Land of Pleasure: A Synopsis

The title Land of Pleasure is taken from an old American shape-note hymn. The term ‘shape-note’ refers to the four syllables (fa, sol, la, and mi) that comprise the notes of the scale. These notes are in turn identified by on the page by a distinctive shape. And so the book is divided into four ‘notes,’ each of which is named for a tune from an magical hymnbook.

The story begins with the strange appearance of a troupe of singing pilgrims, somewhere in Iowa, sometime ago.

In the first part, ‘The Midnight Cry,’ we meet a girl named Alma—‘Negro, with a smidgeon of French’—who takes a walk ‘on her last night’ through Hill of Zion, the Chapel’s cemetery, where she learns of the local legend: how if you enter the graveyard after dark, you will never leave it again. She also hears rumors of the treasure left behind there, and of the Guardian who protects it.

Later she meets an old man, sitting by a fire, of whom ‘no one knows his name or history.’ He alerts her to impending danger and cautions, ‘when in doubt, travel over water.’ Alma then follows a dog over a bridge where she meets a band of wanderers, then ends up at an old house in the company of a strange pair, a woman and her granddaughter Lily. They, in turn, introduce her to William Crawfoot, the heir of Eoforwic Manor. ‘Uncle Billy,’ as he is called, alludes to the ‘Dusty Ones of Old Canaan’ who are busy digging holes in his fields at night in search of the lost treasure of the Mormon Trail. He also tells of the giant hog, Leander, that has survived for fifty years in the wilds of Canaan County.

Later Alma meets the Sheriff and is returned to the Hannons, her host family, only to begin her travels again. In the dark streets of Zion, Iowa, as midnight approaches, she meets several other men: Miller McWhinney, the Gnostic rector of Mt. Tabor College; his son, Lonnie, who does historical research late at night in the Carnegie library, just off the Square; Luster Hinkle, whose name refers to his ‘inherent brightness, and not some other quality,’ and who owns the Emporium Pool Hall and, now, the Opera House; Peter Nachtegal, the Lutheran pastor and bishop of the ‘Zionitic Brethren,’ a Rosicrucian cult; and, finally, the Badger Man, who leads Alma, like the White Rabbit, to the Ancient Landmark Lodge where the story meets its inevitable end.

The next part, ‘Leander,’ begins with Nelson Hannon, a boy of 16, who is standing outside the Opera House. The movie is over, and he’s waiting for his friends. He is new to Zion, and everything—the Courthouse, the Emporium Pool Hall, the Opera House—is full of mystery, dread, and temptation. On this particular night he meets a ghostly stranger who knows his ‘going’s in and his coming’s out.’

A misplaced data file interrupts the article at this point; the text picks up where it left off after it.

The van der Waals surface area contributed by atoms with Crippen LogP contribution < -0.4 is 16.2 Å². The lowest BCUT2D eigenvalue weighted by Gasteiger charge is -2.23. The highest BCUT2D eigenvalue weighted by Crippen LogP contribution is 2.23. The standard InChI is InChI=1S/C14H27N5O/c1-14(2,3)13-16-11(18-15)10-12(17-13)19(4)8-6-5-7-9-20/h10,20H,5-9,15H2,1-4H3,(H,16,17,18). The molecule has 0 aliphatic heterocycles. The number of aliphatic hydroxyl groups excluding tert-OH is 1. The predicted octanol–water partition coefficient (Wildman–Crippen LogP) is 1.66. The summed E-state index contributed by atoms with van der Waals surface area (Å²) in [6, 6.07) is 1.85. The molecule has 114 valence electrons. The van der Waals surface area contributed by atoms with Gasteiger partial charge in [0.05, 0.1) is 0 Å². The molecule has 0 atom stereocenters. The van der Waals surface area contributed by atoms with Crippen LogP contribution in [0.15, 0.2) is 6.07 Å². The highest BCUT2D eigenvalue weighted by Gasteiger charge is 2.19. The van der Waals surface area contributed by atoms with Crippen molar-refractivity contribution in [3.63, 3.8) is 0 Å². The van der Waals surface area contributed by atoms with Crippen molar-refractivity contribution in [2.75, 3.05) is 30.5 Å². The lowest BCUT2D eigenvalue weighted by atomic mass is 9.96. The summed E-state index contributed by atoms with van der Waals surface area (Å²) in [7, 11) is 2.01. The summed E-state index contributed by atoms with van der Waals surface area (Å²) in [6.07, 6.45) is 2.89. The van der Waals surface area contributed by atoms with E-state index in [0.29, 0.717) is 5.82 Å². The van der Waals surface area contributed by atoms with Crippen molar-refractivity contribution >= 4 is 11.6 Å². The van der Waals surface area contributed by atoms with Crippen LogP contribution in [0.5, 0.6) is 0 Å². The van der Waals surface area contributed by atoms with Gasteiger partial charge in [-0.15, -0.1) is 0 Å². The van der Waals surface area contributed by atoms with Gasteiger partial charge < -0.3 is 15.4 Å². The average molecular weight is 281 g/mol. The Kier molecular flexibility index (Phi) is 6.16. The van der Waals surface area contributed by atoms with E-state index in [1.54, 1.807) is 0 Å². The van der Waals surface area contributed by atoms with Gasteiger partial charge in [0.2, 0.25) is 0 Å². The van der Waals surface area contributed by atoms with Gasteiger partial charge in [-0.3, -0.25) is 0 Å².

Nelson makes a pact with this stranger that he immediately regrets and is rescued from the consequences by Uncle Billy, who takes him for a midnight ride. In return Nelson helps Uncle Billy move an old trunk and a desk of drawers from his Manor to the back of the Chapel. The temptation is too much and Nelson opens a drawer to discover an old knife with the word ‘Adonai’ scratched on the blade. Later, Uncle Billy lets Nelson to shoot his old rifle, a Winchester ’73, and from the heights of Hebron they see the lights of Kenoma Wells, Missouri, shining ominously to the south.

Previously, Uncle Billy has spent that afternoon with Nelson’s little sister Alice. The kindly Uncle Billy shows her the ‘ancient landmark’ in the Chapel graveyard and takes her to meet the ‘Witch of Zion Hill.’

This so-called ‘witch,’ Sophronia Scrackangast, is an herbalist whose greenhouse is filled with the plants of the Lacnunga, the Anglo-Saxon book of healing lore. Her language, too, is littered with the traces of her East Yorkshire ancestry.

And there’s more. A Mormon antiquarian applies to the Town Council for a license to open an ‘antiquities’ shop;’ Nelson meets a dark girl named Lily who ‘lives’ at the abandoned Manor; and, on Halloween, three boys on a snipe hunt come face with Leander, the giant hog, in the haunted graveyard.

In the third part, ‘The Mouldering Vine,’ a dark-haired woman dressed in brown corduroy arrives via Missouri with a strangely silent driver. She gives her name as ‘Galldor’ and takes up residence in the Thunder Cloud Hotel, just off  ‘The Historic Square in Zion’. She soon befriends a bevy of the town’s women and together they visit the Witch of Zion Hill. In short order little Alice goes missing, blood is discovered in the cellar of Eoforwic Manor and Lonnie is on the lam. ‘Combinations are afoot’ as a band of hobos appears one Sunday afternoon on the Courthouse Lawn, Luster and his mysterious father bury something in the graveyard, and a resident of Hebron Town Hall readies a Civil War cannon against an invasion from Missouri.

As this part closes, a Legion overruns Hill of Zion, the survivors huddle in the Manor cellar, and a child returns from the underworld, bearing the necklace that Alma once wore.

The fourth part, ‘Bozrah,’ begins many years later. A stranger—‘is he man, or is he God?’—returns to Zion bearing something in his pocket. He revisits the scenes of his boyhood and attempts to make that which was crooked straight. He encounters fears and phantoms and returns to the crossroads where it all began and uncovers its long lost treasure, and truth, at last.